Hi All, I am wondering if it is a good idea to supplement with synthetic vitamin d (it can be more convenient than sunlight depending on time of year and activities--indoor or outdoor, etc.--), and more so than cod liver oil (which can be expensive for some not to mention the PUFAs). If so, what would the limit be for the average young male from a northerly climate? What problems would one encounter with synthetic vitamin d (the kind allegedly containing 'cholecalciferol'/D3)? How would he overcome these problems(eg. by NOT taking it or combining it with other vitamins A and K, etc.). Any advice would be appreciated.
Cholecalciferol IS natural vitamin D. Specifically, vitamin D3. It's what your skin makes from cholesterol when exposed to the sun, and then the cholecalciferol goes to your liver and is converted to calcidiol and later into calcitriol. D2 is the one you pretty much have no use for, since it's the fungal form and your body would have to convert it and frankly, from everything I've read, our track record for converting fat-soluble vitamin precursors from plants or fungus is pretty poor.
If you look at Weston Price's work you find that even indigenous people who did not live in the Arctic tended to procure sea foods wherever they could, and some of those are pretty good sources of D3. Salmon is the best; shrimp also contains some and there are a few other sources, at least in terms of what we would recognize as food and want to eat. There is no guarantee that we'll make the vitamin in sunlight, especially if coming off a poor diet (Green Pastures tells me you only make enough vitamin D if you have enough saturated fat in your cell membranes--that pretty much rules out most SAD eaters) or if you live too far north (or too far south in the Southern Hemisphere). So having the vitamin D-containing foods is a smart backup in case sun exposure fails you. Nature may abhor a vacuum but it loves redundancy.
If you really can't do the vitamin D foods thing because you're trying to avoid PUFA as much as possible, NOW Foods makes a D3 supplement in an olive oil capsule. Yeah, I was surprised too. Most vitamin sellers use soybean oil in their oil capsules. You don't have the inflammatory issues with monounsaturated oil that you have with PUFA and it is a lot more stable (takes longer to go rancid).
I would get sun anyway, whether or not you're making D. It's good for keeping your circadian rhythm working correctly (as Kaz pointed out with all those big words), and if you stay out of the sun too much, all it takes is one day at a summer festival to leave you feeling like crap on into the evening. Speaking from experience... I have a bad habit of staying indoors too much and then I go to some festival in town and feel poisoned by the end of the day, and I'm not even sunburned. It's something you have to build up a tolerance to if you're a homebody like me--but it's really good for you, so it's worth the effort. And the nice thing about your skin in relationship to the sun is it will tell you when it's had enough. The same UVB rays that help you make vitamin D are also the rays that give you a sunburn when you have been out too long.
Oh and yes, definitely make sure you get A and K in your diet as well, or at least supplement them some way. Retinol is the usual preformed vitamin A I see; you want it in a 10 to 1 ratio or better to vitamin D (9:1, 8:1, etc.). A keeps D honest in terms of what it does with calcium and D is protective against A toxicity.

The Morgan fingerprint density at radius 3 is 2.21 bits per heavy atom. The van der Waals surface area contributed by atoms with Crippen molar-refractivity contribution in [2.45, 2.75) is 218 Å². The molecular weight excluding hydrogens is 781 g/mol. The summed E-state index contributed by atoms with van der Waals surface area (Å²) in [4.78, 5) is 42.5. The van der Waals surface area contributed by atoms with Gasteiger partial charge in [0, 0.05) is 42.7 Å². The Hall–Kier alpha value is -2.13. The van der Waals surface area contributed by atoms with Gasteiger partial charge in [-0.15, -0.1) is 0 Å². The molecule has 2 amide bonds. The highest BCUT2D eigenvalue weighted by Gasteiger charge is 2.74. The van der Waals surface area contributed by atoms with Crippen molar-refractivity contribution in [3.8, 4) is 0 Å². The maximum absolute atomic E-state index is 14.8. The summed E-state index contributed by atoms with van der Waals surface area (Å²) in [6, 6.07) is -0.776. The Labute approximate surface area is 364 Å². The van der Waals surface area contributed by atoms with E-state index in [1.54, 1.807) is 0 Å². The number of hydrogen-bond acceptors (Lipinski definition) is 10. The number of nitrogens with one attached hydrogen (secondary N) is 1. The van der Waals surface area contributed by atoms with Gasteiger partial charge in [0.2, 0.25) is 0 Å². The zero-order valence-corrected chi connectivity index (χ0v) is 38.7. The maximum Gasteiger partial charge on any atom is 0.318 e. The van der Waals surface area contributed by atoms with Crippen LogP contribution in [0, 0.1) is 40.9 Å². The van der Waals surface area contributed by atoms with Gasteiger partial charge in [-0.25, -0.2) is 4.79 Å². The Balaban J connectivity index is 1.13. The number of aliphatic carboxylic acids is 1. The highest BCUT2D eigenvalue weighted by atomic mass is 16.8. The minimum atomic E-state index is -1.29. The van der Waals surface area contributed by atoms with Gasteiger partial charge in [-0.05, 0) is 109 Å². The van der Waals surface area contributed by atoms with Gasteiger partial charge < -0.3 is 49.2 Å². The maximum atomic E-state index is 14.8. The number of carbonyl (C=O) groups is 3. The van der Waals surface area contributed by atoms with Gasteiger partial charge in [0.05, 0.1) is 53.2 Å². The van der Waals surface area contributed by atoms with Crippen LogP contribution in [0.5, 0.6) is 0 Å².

With K you want vitamin K2, not K1 (menaquinone, not phylloquinone), and you want analog mk-4, not mk-7. mk-4 is found in animal foods; mk-7 is found in natto. As I understand it the mk-4 form can cross the placenta in a pregnant woman while mk-7 can't, and to me that speaks volumes about which version is important in adults as well. K2 is awesome. Along with the usual stuff people blather about blood clotting, it's also instrumental in the production of osteocalcin, which not only strengthens bone and dentin (which is why some people on WAPF protocol halt cavity production in their teeth) but also signals your fat cells to release adiponectin. And that is a nifty chemical that increases your insulin sensitivity. :) I don't know what the recommended ratio is of A and D to K, not sure whether anyone's even worked that out, but you could probably Google it. I should have been in bed hours ago. >_<
Supplementation with Vit D3 is great to fortify ones immune system. http://paleohacks.com/questions/28750/do-you-know-how-vit-d-assists-the-body-in-warding-off-diseases#axzz1I268CJRi
Most people living in the cold north latitudes are D3 deficient. It does aid in transporting calcium to the bones. Over supplementing can lead to hyper calsification (others can fill in the correct name).
I have seen a map of the US that shows the incidence of colon cancer and the incidence gets more profound in the populations going north. I wish I could find that map again. It is thought that less sunlight in the north allows colon cancer to develop.
Many of us start at 10000IU Vit D3 for three to six months then back down to 5000IU per day. After a year, get checked. Dr. K wants his patients in NYC to have 70-100ng/mL in their blood.
I take Now Brands D3 5000IU because the carrier is olive oil. Many brands use soybean oil as the carrier.
I don't think I have ever read of anyone having difficulty supplementing with Vit D3.
I think it's likely that any downsides are vastly outweighed by the advantages of not being deficient. What I wonder is if it might actually be safer to take synthetic vitamin D instead of receiving UV exposure.
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